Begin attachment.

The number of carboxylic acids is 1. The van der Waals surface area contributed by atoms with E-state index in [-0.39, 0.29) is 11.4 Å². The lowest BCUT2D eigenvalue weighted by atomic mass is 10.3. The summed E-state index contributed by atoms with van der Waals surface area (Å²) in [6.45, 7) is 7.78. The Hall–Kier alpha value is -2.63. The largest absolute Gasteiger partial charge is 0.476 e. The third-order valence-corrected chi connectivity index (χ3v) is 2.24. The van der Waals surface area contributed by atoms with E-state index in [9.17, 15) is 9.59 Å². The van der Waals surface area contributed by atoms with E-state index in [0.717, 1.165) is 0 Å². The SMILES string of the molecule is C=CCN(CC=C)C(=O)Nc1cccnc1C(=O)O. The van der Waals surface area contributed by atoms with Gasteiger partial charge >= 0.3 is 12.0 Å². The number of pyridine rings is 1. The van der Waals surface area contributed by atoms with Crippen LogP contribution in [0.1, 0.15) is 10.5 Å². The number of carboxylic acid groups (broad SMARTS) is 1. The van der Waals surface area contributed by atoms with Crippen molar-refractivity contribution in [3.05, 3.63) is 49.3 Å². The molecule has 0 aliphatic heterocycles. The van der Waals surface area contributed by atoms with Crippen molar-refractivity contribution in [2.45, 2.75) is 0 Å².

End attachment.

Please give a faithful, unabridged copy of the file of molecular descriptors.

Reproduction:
The number of carboxylic acids is 1. The van der Waals surface area contributed by atoms with E-state index in [-0.39, 0.29) is 11.4 Å². The lowest BCUT2D eigenvalue weighted by atomic mass is 10.3. The summed E-state index contributed by atoms with van der Waals surface area (Å²) in [6.45, 7) is 7.78. The Hall–Kier alpha value is -2.63. The largest absolute Gasteiger partial charge is 0.476 e. The third-order valence-corrected chi connectivity index (χ3v) is 2.24. The van der Waals surface area contributed by atoms with E-state index in [9.17, 15) is 9.59 Å². The van der Waals surface area contributed by atoms with E-state index in [0.717, 1.165) is 0 Å². The SMILES string of the molecule is C=CCN(CC=C)C(=O)Nc1cccnc1C(=O)O. The van der Waals surface area contributed by atoms with Gasteiger partial charge >= 0.3 is 12.0 Å². The number of pyridine rings is 1. The van der Waals surface area contributed by atoms with Crippen LogP contribution in [0.1, 0.15) is 10.5 Å². The number of carboxylic acid groups (broad SMARTS) is 1. The van der Waals surface area contributed by atoms with Crippen molar-refractivity contribution in [3.05, 3.63) is 49.3 Å². The molecule has 0 aliphatic heterocycles. The van der Waals surface area contributed by atoms with Crippen molar-refractivity contribution in [2.45, 2.75) is 0 Å².